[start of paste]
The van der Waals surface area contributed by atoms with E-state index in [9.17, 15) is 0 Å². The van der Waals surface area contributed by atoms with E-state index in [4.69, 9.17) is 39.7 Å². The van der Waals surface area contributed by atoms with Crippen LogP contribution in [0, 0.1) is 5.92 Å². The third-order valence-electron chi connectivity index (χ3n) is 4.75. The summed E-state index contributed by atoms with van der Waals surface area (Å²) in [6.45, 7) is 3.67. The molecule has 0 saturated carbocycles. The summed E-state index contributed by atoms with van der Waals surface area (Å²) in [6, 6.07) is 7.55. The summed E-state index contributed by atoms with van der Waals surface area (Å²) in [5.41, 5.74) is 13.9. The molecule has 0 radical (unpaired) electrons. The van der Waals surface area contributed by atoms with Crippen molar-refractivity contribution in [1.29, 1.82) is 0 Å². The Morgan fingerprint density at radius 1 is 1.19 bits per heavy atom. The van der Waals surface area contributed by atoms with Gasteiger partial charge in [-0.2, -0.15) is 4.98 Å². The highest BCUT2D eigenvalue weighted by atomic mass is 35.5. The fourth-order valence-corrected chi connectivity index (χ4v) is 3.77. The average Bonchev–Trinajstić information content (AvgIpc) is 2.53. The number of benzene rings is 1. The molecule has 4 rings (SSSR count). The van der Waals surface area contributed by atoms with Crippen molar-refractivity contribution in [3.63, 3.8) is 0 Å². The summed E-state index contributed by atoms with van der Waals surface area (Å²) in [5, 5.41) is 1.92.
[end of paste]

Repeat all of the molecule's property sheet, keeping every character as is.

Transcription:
The van der Waals surface area contributed by atoms with E-state index in [9.17, 15) is 0 Å². The van der Waals surface area contributed by atoms with E-state index in [4.69, 9.17) is 39.7 Å². The van der Waals surface area contributed by atoms with Crippen LogP contribution in [0, 0.1) is 5.92 Å². The third-order valence-electron chi connectivity index (χ3n) is 4.75. The summed E-state index contributed by atoms with van der Waals surface area (Å²) in [6.45, 7) is 3.67. The molecule has 0 saturated carbocycles. The summed E-state index contributed by atoms with van der Waals surface area (Å²) in [6, 6.07) is 7.55. The summed E-state index contributed by atoms with van der Waals surface area (Å²) in [5.41, 5.74) is 13.9. The molecule has 0 radical (unpaired) electrons. The van der Waals surface area contributed by atoms with Crippen molar-refractivity contribution in [1.29, 1.82) is 0 Å². The Morgan fingerprint density at radius 1 is 1.19 bits per heavy atom. The van der Waals surface area contributed by atoms with Gasteiger partial charge in [-0.2, -0.15) is 4.98 Å². The highest BCUT2D eigenvalue weighted by atomic mass is 35.5. The fourth-order valence-corrected chi connectivity index (χ4v) is 3.77. The average Bonchev–Trinajstić information content (AvgIpc) is 2.53. The number of benzene rings is 1. The molecule has 4 rings (SSSR count). The van der Waals surface area contributed by atoms with Crippen molar-refractivity contribution in [3.63, 3.8) is 0 Å². The summed E-state index contributed by atoms with van der Waals surface area (Å²) in [5, 5.41) is 1.92.